Meningitis is a serious, potentially life threatening condition that affects the membranes covering the brain and spinal cord. Noninfectious meningitis is not related to a viral or bacterial infection.
Infectious and noninfectious meningitis symptoms are similar and include symptoms such as:
The condition is a severe illness, and anyone experiencing these symptoms should seek emergency medical attention.
However, these statistics only include infectious meningitis, and noninfectious meningitis is much less common.
This article looks at types of noninfectious meningitis, the symptoms, causes, and treatment.
Doctors classify meningitis as infectious or noninfectious. Infectious meningitis occurs when a pathogen invades the meninges and causes an infection, while noninfectious meningitis can develop due to a disease or injury.
Various types of noninfectious meningitis may develop due to causes other than infections.
Some substances or medications can cause chemical meningitis. Drugs that cause chemical meningitis include certain cancer medications and contrast dyes that healthcare professionals use during X-ray tests.
If a person’s benign brain tumor ruptures, fat droplets can potentially leak into the space between the skull and brain and cause chemical meningitis.
Doctors characterize chemical meningitis as sterile because there are no pathogens in a person’s cerebrospinal fluid.
People may not require treatment to resolve this condition. However, they may require steroid therapy to reduce inflammation and surgery to remove any tumors.
Malignant or carcinomatous meningitis
If the cancer spreads to the central nervous system, it may cause malignant meningitis. Doctors treat this form of noninfectious meningitis by addressing the underlying cancer with chemotherapy.
Noninfectious meningitis may develop if a person has an underlying inflammatory disorder, including:
- systemic lupus erythematosus or lupus
- Sjögren’s syndrome
- primary central nervous system angiitis
- Behçet’s disease
A head injury or prior brain surgery could also
The symptoms of noninfectious meningitis often resemble those of other types of meningitis,
- stiff neck
- light sensitivity
- nausea and vomiting
Doctors treat noninfectious meningitis by treating or removing the underlying cause. For example, if doctors suspect a person has developed meningitis because of a
Likewise, if a person has a brain tumor that triggers noninfectious meningitis, a surgeon may remove the tumor or treat it with chemotherapy.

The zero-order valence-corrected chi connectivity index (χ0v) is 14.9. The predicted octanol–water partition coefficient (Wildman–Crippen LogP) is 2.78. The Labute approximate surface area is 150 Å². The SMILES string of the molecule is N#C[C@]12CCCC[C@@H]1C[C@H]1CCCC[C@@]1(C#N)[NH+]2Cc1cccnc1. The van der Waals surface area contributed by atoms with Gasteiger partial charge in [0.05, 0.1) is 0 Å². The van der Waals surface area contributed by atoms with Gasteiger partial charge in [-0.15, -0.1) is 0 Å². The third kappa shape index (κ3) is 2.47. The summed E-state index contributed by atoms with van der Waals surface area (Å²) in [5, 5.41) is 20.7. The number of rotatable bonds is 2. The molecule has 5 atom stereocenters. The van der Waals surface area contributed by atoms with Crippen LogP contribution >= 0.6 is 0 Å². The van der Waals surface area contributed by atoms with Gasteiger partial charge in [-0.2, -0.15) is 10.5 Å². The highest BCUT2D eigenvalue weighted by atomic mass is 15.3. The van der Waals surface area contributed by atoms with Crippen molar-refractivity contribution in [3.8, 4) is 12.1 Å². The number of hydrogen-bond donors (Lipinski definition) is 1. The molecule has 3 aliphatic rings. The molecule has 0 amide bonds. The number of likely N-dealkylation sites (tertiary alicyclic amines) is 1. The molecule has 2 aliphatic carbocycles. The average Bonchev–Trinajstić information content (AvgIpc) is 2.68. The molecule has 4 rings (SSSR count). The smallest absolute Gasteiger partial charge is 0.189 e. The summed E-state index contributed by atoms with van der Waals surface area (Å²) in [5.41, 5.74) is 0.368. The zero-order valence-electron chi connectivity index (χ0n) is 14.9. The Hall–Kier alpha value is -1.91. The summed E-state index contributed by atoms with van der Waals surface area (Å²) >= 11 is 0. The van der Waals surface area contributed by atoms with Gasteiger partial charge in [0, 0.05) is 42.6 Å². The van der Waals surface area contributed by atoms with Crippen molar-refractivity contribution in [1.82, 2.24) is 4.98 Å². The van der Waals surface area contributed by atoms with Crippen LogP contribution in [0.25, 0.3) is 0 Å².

Managing meningitis generally focuses on supportive care that:
- allows a person to breathe
- provides intravenous fluids
- reduces fever
Doctors may also prescribe antibiotics until they rule out bacterial meningitis.
Noninfectious meningitis is
Additionally, maintaining good personal hygiene and avoiding contact with people with the condition will not decrease a person’s chances of developing noninfectious meningitis.
The causes of noninfectious meningitis may not be avoidable. Therefore, if individuals are at risk of noninfectious meningitis, understanding the symptoms and seeking prompt medical attention may lead to positive outcomes.
The primary difference between infectious and noninfectious meningitis is the underlying cause.
Although infectious and noninfectious meningitis symptoms are similar, the treatment differs. In the case of bacterial meningitis, antibiotics are a critical part of therapy. Vaccines are also the
For viral meningitis, doctors have no specific treatment. In mild cases, people often recover within
With noninfectious meningitis, doctors must find and treat the underlying cause.
In all cases of meningitis, people who are severely ill or at risk of becoming so require supportive care in the hospital.
Noninfectious meningitis is a potentially serious illness. Therefore, anyone experiencing symptoms of headache, stiff neck, light sensitivity, and fever should seek urgent medical attention.
Doctors typically rule out infectious causes of meningitis then address the underlying cause of noninfectious meningitis. They will also provide supportive care, including assisting with breathing and administering intravenous fluids and medications to reduce fever.
Seeking early treatment means a person has the best chance of a positive outlook.